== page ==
Publisher Profile

Muse Polyhymnia Multi-Format Digital Player

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Muse Polyhymnia Multi Format Digital Disc Player

Introduction

When I think about the biggest mistakes of my life, selling my records ranks just behind gambling against Michael Jordan and the Bulls in the 90s. Dumb with a capital “D”, on both counts. But I’m not one to look in the rear view mirror and long for the road not traveled (or for the Jazz to double team with 2 minutes in the 4th of game 6), so its about making the best of the path you’re on.

In my case, its digital. But “digital” is suddenly no longer simply about Redbook CD players; it can also include SACD, DVD-A, DVD-Video, and now even PC-based audio formats, such as MP3. While DVD-Video & MP3 are widely adopted formats, we sad audiophiles will rue the day that SACD and DVD-A fail for lack of market penetration, as they both are audibly superior to Redbook. So if you’re in the market for some new digital gear, what does it mean for you, dear reader? If you’re like me, it means that Redbook playback is the primary consideration when auditioning a digital player, whereas SACD and DVD-A playback are a “nice to have”; after all, you don’t buy a car unless you’re sure its fuel will be sold at the local station.

Which leads me to the subject of this review: the Muse Polyhymnia Multi-Format Digital Player.

Background & Specs

Little known to me, Muse Audio has been in business since 1989, based in southern California under the leadership of Kevin Halverson. Muse produces digital products, along with preamps & amps, and the Polyhymnia is the entry-level model of the MAP (Modular Audio/video Platform) digital product line.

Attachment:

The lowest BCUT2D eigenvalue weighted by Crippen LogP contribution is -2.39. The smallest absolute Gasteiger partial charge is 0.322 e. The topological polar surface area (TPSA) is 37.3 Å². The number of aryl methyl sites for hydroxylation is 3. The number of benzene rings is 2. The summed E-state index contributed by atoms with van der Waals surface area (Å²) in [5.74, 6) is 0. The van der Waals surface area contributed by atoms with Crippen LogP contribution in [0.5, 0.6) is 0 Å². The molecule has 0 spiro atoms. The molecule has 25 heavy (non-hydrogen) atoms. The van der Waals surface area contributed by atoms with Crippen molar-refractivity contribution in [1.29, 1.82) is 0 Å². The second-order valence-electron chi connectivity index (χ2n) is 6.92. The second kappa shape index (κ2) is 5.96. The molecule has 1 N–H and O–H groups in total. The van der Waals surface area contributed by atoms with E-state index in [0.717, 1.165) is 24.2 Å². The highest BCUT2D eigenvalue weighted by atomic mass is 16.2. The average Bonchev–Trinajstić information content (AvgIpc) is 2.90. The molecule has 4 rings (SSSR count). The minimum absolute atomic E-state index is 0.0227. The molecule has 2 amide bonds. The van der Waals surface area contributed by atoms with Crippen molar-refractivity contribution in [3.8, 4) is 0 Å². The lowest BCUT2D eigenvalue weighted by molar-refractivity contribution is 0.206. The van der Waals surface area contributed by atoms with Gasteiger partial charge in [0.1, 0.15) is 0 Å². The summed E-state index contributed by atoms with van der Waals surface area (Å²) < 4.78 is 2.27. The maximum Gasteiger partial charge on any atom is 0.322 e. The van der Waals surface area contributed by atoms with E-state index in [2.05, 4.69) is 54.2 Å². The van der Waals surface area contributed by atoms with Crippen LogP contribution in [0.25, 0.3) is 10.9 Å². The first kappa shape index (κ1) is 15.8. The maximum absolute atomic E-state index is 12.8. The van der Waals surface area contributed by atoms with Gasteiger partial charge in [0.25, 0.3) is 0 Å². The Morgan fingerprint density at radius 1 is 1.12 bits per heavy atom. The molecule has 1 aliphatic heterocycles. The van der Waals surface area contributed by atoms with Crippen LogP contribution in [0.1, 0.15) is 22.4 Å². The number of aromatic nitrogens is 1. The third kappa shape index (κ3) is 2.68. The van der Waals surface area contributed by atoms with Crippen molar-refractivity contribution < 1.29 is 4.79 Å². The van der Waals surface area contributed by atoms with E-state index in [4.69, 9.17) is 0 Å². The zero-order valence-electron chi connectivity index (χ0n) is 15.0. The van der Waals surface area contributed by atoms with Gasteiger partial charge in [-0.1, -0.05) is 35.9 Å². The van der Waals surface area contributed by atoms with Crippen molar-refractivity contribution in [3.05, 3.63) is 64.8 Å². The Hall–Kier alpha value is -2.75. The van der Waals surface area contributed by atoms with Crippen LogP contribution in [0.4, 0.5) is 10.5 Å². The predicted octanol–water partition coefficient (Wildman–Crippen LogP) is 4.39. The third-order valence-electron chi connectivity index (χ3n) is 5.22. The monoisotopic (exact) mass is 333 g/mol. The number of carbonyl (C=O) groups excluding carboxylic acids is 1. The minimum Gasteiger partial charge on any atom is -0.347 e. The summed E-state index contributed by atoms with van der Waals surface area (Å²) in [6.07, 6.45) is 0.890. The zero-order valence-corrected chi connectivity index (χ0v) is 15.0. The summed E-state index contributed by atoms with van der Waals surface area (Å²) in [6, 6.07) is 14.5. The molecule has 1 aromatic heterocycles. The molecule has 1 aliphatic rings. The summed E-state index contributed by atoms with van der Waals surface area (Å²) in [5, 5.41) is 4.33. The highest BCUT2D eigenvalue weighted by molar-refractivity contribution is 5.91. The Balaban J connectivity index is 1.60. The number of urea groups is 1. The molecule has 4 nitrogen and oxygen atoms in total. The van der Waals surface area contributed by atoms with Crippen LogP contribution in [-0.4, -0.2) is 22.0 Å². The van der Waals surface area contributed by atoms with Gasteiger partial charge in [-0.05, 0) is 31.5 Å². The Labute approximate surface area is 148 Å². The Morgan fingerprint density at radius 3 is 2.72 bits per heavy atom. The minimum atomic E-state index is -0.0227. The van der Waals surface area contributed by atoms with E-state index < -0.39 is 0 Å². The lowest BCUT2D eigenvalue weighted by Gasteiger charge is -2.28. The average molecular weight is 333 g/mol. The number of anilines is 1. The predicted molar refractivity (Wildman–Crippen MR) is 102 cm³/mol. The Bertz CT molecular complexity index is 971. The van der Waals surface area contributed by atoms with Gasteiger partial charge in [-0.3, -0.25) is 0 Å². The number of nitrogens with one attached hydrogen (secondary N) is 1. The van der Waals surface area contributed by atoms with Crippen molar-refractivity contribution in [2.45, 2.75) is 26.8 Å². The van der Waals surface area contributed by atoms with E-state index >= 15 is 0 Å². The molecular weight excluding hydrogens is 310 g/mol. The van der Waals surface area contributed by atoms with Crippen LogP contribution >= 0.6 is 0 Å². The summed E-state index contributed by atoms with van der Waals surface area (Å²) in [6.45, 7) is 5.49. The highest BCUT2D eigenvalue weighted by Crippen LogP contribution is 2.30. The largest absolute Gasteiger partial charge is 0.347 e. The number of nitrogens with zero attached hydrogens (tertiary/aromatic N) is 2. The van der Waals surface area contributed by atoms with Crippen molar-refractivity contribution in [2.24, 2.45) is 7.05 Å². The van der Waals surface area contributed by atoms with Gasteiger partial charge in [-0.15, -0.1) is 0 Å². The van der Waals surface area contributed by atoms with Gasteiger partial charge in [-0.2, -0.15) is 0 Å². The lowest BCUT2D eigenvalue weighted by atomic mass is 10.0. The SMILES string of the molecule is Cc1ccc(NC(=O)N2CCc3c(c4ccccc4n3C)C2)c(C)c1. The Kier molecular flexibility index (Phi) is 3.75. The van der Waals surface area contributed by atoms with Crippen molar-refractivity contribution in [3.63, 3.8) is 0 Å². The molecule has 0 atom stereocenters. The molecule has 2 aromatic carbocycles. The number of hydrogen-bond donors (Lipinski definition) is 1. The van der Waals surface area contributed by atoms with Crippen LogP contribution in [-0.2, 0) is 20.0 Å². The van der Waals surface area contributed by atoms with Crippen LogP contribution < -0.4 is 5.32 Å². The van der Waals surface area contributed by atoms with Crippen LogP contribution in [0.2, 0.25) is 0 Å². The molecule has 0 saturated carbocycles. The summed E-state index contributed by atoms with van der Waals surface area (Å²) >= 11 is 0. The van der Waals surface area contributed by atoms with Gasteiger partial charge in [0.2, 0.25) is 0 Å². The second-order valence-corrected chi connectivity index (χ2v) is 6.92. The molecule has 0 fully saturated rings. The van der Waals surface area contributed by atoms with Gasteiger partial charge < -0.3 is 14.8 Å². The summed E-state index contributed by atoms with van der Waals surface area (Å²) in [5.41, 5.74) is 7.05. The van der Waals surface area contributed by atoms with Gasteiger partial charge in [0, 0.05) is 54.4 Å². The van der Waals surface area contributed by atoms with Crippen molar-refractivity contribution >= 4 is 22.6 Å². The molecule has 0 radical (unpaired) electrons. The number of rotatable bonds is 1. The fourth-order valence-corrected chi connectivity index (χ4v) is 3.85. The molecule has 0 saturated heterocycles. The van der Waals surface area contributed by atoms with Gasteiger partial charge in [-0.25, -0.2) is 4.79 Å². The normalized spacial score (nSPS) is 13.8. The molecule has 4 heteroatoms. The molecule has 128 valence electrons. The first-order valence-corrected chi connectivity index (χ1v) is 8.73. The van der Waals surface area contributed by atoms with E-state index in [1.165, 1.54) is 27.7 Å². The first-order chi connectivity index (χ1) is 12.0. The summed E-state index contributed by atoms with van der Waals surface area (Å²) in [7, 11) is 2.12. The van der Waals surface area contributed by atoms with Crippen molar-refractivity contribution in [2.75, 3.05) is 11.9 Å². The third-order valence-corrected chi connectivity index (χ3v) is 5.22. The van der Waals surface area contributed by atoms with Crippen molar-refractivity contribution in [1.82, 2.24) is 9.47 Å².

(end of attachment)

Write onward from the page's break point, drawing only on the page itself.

This thing plays everything: Redbook CDs, DVD-Video, DVD-Audio, SACD, and MP3 (though MP3, by virtue of its compression technology, is an audibly inferior format, which helps explain why there’s no audiophile-grade iPods). So, chances are if you have it on a standard-sized shiny disc, the Polyhymnia will play it. Better yet, the Muse Polyhymnia can be configured with the following options:

* A built-in volume control
* Analog inputs
* Multi-channel analog outputs

Collectively, these options enable you to use the Muse as a 2- or multi-channel preamp and go straight to your amplifier (my review sample didn’t have these options, and I really wish it did). It’s hard to imagine more features being built into such a svelte chassis.

Setup & Operation

Let me say right up front that I don’t care about video. My listening room has a TV but, in my defense, it’s an 11” jobber from 1983, and it’s tucked neatly into a corner so that it can collect dust in a most unobtrusive manner. Thus, the DVD-V performance of the Muse Polyhymnia was never a focus for me or a consideration for this review. (After all, would you like me to comment on picture quality while using an 11” TV from 1983?)

There’s really little to operating this player, as it automatically reads whatever digital format is loaded, but I’ll touch on a few points of interest. Build quality is perfectly adequate; its not over-engineered or (worse still) obvious that most of the manufacturing costs went into a pretty triple anodized faceplate; in fact, its very Plain Jane in appearance—maybe too plain for some who get off on aesthetics.

The unit has the “On/Off” switch on the back by the AC IEC, but once all initial connections are made, the unit is meant to be left “On” ad infinitum, though it will go into a “standby” state when not in use for about an hour (turns out this is quite relevant, as the unit takes about 2 days after initial connection before it sound optimal). Also, while the manual recommends to only use AC directly from the wall, I ended up receiving much improved sonics from my Silver Circle PP1 v 3.0 power conditioner. The distributor thought that there’d be no problems doing so, and there were none. While power cords & footers (Rollerblocks on a Bright Star Audio sandbox) make clearly audible improvements in transparency, focus & microdynamics, they don’t change the essence of the unit.